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I just finished going over the online proofs of my images and text for Diagram magazine.  Sorry – not allowed to share the proofs page (you’ll just have to wait).  I enjoy popping in to the Diagram online presence.  It’s an art and literary magazine organized around odd diagrams and everything diagram like.  It’s about the most fun I’ve had reading a journal online (though I wish the one with the gumballs hadn’t gone kaput).  I’ve found that most of the small press editors are pretty good-natured, and I’ve learned something about Arizona’s experiment in camel mail.  Perhaps even something true.

My personal favorite diagram has yet to make an appearance in the Diagram magazine.  I’ve always had a strange fondness for the sunset diagram (but not for the underlying math – ouch).  The sunset diagram is one of the simplest diagrams for describing fields where the polymer paths or the particle paths (or whatever you’re studying paths) are no longer independent.  It introduces coupling of interactions, and it’s an oddly poetic little beastie.


Here’s a picture of something (an ink drawing) NOT appearing in Diagram (spoiler avoidance!)


It’s called Entropic Repulsions, and is a few tweaks away from an acceptable technical diagram on entropic repulsion.  It’s also quite small, around 5×7 inches.  Purchase the original through Art Venue, or a giclee through Fine Art America

At some point I’ll have to post about “Acceptable” technical graphics and the hidden semiotics of science imagery.  Need more coffee for that though.   After the gap – a bit of nerdliness.  Click an arrow or something if you’re phobic about science (no math here yet – haven’t figured out WordPress equations)

What are entropic repulsions?  You really want to know? You really want to know.  Oh so warm and fuzzy-happy!  Let me explain…  Entropy is popularly defined as “chaos and disorder”.  A somewhat more accurate way to describe entropy is “number of configurations”.  There are different flavors of entropy too – different entropic contributions to free energy.  In high school and college chemistry we all learn about a mysterious “chemical” entropy fudge factor. In a dedicated Thermodynamics class you might see mixing entropy and the entropy associated with phase transitions (water to steam is common).  In polymers, there are additional contributions to entropy.  These arise because a polymer is made of a bunch of smaller molecules linked together to form a floppy chain.  The floppiness of the polymer chain allows it to take many distinct floppy shapes or conformations.  More shapes = more configurations = more entropy (simply stated).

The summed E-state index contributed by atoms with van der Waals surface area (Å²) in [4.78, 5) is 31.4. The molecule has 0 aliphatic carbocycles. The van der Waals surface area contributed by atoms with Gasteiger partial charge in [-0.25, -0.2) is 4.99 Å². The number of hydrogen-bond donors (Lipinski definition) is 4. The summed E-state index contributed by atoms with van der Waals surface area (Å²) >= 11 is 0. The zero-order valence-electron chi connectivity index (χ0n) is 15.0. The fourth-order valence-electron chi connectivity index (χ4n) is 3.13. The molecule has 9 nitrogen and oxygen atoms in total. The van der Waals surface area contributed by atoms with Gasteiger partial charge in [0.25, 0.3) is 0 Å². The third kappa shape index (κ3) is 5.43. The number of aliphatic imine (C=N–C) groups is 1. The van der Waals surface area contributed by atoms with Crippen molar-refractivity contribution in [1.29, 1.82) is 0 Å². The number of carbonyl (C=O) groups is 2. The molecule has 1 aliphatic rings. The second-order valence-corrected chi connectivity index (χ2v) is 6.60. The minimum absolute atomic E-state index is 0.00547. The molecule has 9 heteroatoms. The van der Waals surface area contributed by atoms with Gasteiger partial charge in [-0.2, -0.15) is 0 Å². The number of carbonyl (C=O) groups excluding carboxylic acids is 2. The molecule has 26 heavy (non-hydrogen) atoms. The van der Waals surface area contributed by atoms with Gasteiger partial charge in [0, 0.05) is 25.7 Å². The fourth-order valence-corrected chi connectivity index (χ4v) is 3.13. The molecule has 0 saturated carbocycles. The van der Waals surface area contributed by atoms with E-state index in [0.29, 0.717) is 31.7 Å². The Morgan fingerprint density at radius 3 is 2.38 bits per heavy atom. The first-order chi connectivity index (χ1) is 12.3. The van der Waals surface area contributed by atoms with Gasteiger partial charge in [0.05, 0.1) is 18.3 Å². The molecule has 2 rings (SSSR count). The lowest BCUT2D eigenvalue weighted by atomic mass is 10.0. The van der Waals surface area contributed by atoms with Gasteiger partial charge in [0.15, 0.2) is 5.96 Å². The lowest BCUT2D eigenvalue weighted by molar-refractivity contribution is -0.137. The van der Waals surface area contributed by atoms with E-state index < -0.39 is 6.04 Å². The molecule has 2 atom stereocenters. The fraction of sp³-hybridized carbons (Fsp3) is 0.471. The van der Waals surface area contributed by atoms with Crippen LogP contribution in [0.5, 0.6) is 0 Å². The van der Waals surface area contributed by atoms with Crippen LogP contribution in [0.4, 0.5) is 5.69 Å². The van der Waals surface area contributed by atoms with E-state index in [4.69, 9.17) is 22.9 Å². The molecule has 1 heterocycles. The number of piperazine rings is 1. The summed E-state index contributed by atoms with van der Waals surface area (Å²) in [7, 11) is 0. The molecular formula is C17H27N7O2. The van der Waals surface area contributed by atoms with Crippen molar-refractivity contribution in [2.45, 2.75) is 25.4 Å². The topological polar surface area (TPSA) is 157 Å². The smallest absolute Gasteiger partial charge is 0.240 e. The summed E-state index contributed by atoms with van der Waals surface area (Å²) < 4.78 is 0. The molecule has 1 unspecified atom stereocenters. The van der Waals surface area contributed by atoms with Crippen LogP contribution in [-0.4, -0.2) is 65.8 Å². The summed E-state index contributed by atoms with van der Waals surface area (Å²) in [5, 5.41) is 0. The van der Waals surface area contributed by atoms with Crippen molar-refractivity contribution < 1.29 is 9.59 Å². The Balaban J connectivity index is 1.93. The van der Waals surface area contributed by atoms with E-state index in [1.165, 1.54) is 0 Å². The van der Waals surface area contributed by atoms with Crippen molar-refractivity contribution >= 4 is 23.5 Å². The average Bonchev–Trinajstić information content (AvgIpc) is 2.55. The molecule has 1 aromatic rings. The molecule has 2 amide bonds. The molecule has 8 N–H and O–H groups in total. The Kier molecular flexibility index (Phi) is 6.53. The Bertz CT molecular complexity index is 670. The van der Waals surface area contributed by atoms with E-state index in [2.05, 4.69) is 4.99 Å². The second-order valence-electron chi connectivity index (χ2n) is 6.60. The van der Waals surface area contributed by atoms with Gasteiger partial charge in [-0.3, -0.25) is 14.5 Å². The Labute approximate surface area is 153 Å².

So how can this type of entropy be used to push things apart?  How does conformational entropy translate into an “entropic repulsion”? Think about what happens to a floppy molecule in different circumstances.  When it’s in a solution, it’s pretty much free to flop about and explore all of its different possible shapes.  But what happens when it’s near a wall?  If the wall is close enough, then the floppy molecule can only explore flattened shapes that avoid the wall.  It loses entropy near a wall, when one end is tied down, and even when it’s twined around a dense concentration of other floppy molecules (they all have to avoid one another).

Everything tends towards greater total entropy.  If there are floppy molecules around, they’ll be driven to increase their entropy (right up to the point where there’s too large an entropic cost somewhere else in they system).  If a little bead is coated with floppy molecules, all tied down at one end, the free ends of those molecules will be driven to remain as free and unfettered as possible.  When two coated beads approach one another the free ends of the floppy molecules in the coatings will want to avoid being constrained by even more floppy-molecule-ends.  The effect is a repulsion due to entropy.  This is one approach used to keep tiny particles from sticking together in processing.

If you’re looking at my “entropic repulsions” not-really-a-technical-diagram, can you find where the science is illustrated?  I will entertain and respond to both your  well-thought out analyses and your wild-ass guesses in the comments.